Roughly since the massacre at My Lai was revealed, people have debated whether the atrocities of the war were the product of decisions by troops on the ground or of high policy, of orders issued from above — whether they were “aberrations” or “operations.” The first school obviously lends itself to bad-apple-in-a-healthy-barrel thinking, blaming individual units for unacceptable behavior while exonerating the higher ups; the second tends to exonerate the troops while pinning the blame on their superiors.

Turse’s book shows that the barrel was rotten through and through.  It discredits the “aberration” school once and for all. Yet it does not exactly offer support for the orders-from-the-top school either. Perhaps the problem always was that these alternatives framed the situation inaccurately.  The relationship between policy and practice in Vietnam was, it turns out, far more peculiar than the two choices suggest.

It’s often said that truth is the first casualty of war. In Vietnam, however, it was not just that the United States was doing one thing while saying another (for example, destroying villages while claiming to protect them), true as that was.  Rather, from its inception the war’s structure was shaped by an attempt to superimpose a false official narrative on a reality of a wholly different character.

In the official war, the people of South Vietnam were resisting the attempts of the North Vietnamese to conquer them in the name of world communism.  The United States was simply assisting them in their patriotic resistance.  In reality, most people in South Vietnam, insofar as they were politically minded, were nationalists who sought to push out foreign conquerors: first, the French, then the Japanese, and next the Americans, along with their client state, the South Vietnamese government which was never able to develop any independent strength in a land supposedly its own.  This fictitious official narrative was not added on later to disguise unpalatable facts; it was baked into the enterprise from the outset.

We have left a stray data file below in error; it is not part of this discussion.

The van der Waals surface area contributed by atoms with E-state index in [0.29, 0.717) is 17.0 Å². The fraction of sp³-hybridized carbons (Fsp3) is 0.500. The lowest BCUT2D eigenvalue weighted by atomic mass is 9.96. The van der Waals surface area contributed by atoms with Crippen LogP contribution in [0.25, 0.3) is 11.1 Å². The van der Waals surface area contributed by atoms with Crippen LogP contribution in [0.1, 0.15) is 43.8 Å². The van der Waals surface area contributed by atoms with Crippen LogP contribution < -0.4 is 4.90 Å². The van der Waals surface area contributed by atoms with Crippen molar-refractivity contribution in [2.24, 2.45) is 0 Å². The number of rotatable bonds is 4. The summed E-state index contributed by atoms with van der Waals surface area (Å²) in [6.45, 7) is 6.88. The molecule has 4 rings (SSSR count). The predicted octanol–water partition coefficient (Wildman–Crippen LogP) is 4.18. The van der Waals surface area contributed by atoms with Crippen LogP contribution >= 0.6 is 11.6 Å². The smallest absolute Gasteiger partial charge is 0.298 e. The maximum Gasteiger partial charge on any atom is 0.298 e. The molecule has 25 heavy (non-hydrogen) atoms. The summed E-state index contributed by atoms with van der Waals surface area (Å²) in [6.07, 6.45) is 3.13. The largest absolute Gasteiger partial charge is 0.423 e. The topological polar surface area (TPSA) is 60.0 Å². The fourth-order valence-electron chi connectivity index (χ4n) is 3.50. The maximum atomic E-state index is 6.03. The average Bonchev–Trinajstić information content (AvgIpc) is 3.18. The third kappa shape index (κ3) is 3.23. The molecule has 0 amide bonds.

Accordingly, the collision of policy and reality first took place on the ground in Trieu Ai village and its like. The American forces, including their local commanders, were confronted with a reality that the policymakers had not faced and would not face for many long years. Expecting to be welcomed as saviors, the troops found themselves in a sea of nearly universal hostility.

No manual was handed out in Washington to deal with the unexpected situation. It was left to the soldiers to decide what to do. Throughout the country, they started to improvise. To this extent, policy was indeed being made in the field. Yet it was not within the troops’ power to reverse basic policy; they could not, for instance, have withdrawn themselves from the whole misconceived exercise.  They could only respond to the unexpected circumstances in which they found themselves.

The result would combine an incomprehensible and impossible mission dictated from above (to win the “hearts and minds” of a population already overwhelmingly hostile, while pulverizing their society) and locally conceived illegal but sometimes vague orders that left plenty of room for spontaneous, rage-driven improvisation on the ground. In this gap between the fiction of high policy and the actuality of the real war was born the futile, abhorrent assault on the people of Vietnam.